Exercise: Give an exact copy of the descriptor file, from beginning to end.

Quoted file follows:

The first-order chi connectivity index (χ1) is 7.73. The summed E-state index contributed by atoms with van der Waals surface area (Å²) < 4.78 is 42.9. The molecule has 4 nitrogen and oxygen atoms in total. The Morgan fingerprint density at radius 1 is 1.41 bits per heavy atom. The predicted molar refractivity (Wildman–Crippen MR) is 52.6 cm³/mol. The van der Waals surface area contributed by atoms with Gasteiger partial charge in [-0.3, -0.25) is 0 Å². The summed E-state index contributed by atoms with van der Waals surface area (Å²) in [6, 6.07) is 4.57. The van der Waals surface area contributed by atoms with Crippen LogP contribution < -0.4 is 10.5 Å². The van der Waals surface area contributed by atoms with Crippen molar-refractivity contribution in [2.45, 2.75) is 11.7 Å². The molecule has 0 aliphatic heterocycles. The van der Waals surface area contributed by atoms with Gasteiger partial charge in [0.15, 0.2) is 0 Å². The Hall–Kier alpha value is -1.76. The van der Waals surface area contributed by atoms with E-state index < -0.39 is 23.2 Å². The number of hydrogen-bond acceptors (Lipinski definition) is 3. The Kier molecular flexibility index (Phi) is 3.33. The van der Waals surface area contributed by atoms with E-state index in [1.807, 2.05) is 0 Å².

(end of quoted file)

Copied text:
The first-order chi connectivity index (χ1) is 7.73. The summed E-state index contributed by atoms with van der Waals surface area (Å²) < 4.78 is 42.9. The molecule has 4 nitrogen and oxygen atoms in total. The Morgan fingerprint density at radius 1 is 1.41 bits per heavy atom. The predicted molar refractivity (Wildman–Crippen MR) is 52.6 cm³/mol. The van der Waals surface area contributed by atoms with Gasteiger partial charge in [-0.3, -0.25) is 0 Å². The summed E-state index contributed by atoms with van der Waals surface area (Å²) in [6, 6.07) is 4.57. The van der Waals surface area contributed by atoms with Crippen LogP contribution < -0.4 is 10.5 Å². The van der Waals surface area contributed by atoms with Crippen molar-refractivity contribution in [2.45, 2.75) is 11.7 Å². The molecule has 0 aliphatic heterocycles. The van der Waals surface area contributed by atoms with Gasteiger partial charge in [0.15, 0.2) is 0 Å². The Hall–Kier alpha value is -1.76. The van der Waals surface area contributed by atoms with E-state index < -0.39 is 23.2 Å². The number of hydrogen-bond acceptors (Lipinski definition) is 3. The Kier molecular flexibility index (Phi) is 3.33. The van der Waals surface area contributed by atoms with E-state index in [1.807, 2.05) is 0 Å².